Transportation makes the difference in Food Logistics
Posted by Dieter Roman on 30/09/2016
Coconut water, granola’s, pomegranate superfoods or berries & seeds organic paleo raw bars... A quick scan in a retail shop makes it already clear — food trends come and go with the passing of time.
This makes the food industry so challenging. Every day there is a new trend or product. And consumers want it immediately available at their local grocery shop or order it online (same day delivery of course – what else).
Food logistics can or…?
Taking a fresh look at the food industry
Food industry and food logistics are facing enormous challenges these days.
- ensuring product safety (from field to shelf)
- escalating prices to transport (raw) materials.
- more demanding customers
- rapidly deliver new products
- trimming cycle times
And of course, food companies must solve all these issues in the most environmentally friendly way.
Transportation is the next big thing in food
A recent study in the food industry in US stated that:
83 percent of food supply chain leaders identifies transportation as their top concern. 5 years ago transportation was not even mentioned in the top 10…
The biggest concerns in transportation are structural:
- Focus lies on capacity and planning constraints.
- Complexity and transparency is high on the food logistics agenda.
- Tracking and tracing requirements are greater than ever.
The admirable goals of trimming transportation costs and boosting supply chain efficiency must be balanced against customer demands, and that’s another ball game. It isn't easy to satisfy local groceries' desire for smaller, more frequent deliveries, for example, while consolidating shipments into full truckloads on the other side.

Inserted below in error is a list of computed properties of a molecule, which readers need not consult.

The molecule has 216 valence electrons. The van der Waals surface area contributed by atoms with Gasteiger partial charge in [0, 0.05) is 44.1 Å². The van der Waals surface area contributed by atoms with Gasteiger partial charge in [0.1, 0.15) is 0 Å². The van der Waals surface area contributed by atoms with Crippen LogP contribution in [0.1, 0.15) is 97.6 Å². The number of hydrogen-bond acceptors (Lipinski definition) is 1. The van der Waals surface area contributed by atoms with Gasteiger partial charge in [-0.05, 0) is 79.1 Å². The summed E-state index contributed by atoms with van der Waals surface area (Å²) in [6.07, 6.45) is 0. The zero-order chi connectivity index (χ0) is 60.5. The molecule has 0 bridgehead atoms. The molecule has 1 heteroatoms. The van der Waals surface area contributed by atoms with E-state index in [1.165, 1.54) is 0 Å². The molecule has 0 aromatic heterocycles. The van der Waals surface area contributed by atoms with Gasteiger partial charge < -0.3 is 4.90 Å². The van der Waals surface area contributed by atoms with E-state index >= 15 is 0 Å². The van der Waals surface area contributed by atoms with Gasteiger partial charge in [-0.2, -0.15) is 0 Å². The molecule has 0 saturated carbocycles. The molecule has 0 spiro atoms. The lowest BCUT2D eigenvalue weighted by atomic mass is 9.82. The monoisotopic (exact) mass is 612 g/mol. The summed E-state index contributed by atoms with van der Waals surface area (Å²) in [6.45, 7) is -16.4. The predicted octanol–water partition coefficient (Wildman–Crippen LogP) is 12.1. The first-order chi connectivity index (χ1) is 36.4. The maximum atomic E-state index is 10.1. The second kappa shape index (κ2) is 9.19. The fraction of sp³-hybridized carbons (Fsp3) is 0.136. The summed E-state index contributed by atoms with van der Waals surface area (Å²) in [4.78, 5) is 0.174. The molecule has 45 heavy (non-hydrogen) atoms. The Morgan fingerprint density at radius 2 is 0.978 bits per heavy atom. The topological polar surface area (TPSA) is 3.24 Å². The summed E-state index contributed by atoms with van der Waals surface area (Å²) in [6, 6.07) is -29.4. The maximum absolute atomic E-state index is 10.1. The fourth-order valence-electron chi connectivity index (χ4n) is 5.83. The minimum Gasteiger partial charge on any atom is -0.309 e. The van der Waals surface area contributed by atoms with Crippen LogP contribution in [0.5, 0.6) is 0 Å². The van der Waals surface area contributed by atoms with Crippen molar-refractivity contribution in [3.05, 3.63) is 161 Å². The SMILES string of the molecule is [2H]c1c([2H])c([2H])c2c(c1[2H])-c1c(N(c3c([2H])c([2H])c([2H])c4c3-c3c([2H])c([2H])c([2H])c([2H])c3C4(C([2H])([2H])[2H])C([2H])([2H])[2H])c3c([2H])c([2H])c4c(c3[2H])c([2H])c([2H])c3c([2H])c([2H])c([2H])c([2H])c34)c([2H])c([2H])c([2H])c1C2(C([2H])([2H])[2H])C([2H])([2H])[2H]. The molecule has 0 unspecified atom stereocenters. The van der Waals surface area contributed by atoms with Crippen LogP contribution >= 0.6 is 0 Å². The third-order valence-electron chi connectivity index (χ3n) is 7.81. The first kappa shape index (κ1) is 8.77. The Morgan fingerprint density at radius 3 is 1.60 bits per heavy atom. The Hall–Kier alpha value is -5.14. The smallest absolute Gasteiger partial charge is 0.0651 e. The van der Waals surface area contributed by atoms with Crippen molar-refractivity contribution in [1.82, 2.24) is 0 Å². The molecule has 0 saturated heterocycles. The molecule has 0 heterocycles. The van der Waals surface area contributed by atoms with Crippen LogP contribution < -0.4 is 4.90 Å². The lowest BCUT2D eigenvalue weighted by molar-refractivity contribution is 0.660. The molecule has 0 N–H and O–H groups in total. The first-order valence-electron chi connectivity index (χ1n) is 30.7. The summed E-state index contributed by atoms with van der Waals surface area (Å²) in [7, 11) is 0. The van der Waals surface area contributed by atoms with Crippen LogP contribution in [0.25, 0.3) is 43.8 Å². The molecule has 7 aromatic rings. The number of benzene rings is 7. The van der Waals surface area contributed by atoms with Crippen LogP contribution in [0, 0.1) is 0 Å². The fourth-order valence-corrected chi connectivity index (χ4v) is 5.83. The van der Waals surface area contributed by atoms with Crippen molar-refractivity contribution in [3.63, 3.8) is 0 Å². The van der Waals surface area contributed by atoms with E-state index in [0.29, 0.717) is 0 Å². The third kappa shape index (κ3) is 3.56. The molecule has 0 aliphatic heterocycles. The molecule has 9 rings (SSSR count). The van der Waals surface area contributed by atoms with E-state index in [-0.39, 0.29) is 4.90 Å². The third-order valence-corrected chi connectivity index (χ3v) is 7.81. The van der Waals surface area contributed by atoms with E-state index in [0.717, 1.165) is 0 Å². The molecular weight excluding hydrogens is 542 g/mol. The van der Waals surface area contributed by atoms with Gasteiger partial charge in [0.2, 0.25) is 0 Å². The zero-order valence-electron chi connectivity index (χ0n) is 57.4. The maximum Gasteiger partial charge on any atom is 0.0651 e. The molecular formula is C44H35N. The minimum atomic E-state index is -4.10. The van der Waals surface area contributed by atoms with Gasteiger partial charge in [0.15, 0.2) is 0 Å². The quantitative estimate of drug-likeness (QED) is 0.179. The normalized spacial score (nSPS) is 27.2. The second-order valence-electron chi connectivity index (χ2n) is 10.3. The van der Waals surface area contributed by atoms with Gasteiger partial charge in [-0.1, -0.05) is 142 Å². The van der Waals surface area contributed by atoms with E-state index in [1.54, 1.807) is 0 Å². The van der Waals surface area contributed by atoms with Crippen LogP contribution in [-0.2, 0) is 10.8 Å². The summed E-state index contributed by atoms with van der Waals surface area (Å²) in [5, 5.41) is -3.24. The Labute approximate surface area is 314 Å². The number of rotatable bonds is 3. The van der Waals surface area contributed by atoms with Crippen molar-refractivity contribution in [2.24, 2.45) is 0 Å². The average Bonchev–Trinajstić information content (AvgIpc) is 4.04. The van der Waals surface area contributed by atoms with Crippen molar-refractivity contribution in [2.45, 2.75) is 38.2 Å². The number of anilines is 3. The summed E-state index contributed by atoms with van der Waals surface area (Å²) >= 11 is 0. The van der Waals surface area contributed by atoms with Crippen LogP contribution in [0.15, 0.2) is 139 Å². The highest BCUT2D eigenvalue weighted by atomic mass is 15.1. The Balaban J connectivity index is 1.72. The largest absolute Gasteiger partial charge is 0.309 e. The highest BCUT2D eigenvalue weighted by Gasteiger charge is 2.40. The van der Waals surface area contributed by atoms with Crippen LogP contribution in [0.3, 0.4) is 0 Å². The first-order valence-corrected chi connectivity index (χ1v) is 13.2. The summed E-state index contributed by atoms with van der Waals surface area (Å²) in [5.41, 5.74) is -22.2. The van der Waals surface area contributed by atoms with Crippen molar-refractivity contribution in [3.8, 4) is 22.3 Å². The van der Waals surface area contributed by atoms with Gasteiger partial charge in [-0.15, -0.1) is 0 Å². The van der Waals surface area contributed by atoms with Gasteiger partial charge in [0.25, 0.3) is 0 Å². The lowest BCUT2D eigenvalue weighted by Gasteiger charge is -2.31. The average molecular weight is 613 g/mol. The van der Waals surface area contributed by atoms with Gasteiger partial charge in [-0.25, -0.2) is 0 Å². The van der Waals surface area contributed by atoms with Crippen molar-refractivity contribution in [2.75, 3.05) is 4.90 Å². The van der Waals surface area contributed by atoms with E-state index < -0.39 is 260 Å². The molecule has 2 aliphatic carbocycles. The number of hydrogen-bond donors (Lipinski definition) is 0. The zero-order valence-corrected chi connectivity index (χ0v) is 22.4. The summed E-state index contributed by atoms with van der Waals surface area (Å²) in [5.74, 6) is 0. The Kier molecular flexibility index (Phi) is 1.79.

Focus on technology
The future of food logistics is paved with technology and innovation. Drone deliveries, driverless vehicles, 3D printing, … New technologies will change the way we think and work in the next 5 to 10 years. But even today apps, mobile point of sales, (cloud-based) software and algorithms are already in place to provide cheaper, faster, reliable and sustainable deliveries. Retailers are more than willing to embrace these latest technologies to create logistical advancements for the coming years.
The “supply chain efficiency” game has started. In 2014, the average logistics cost reduction was 9%. And the average inventory went down with 5%. So a 15% win. The overall expectation is that it will further rise in the next years as technology and automation will be playing an even more important role. The “logistics cost-cutting strategy” is not only a planner’s issue anymore. Food producers become aware that transportation and logistics are key differentiators with a considerable competitive advantage.
Transportation is no longer a tactical decision influenced only by cost. It has become a strategic management issue based on factors as customer experience, sales channels, product design, and product availability.
Staying competitive and winning market share is the ultimate goal.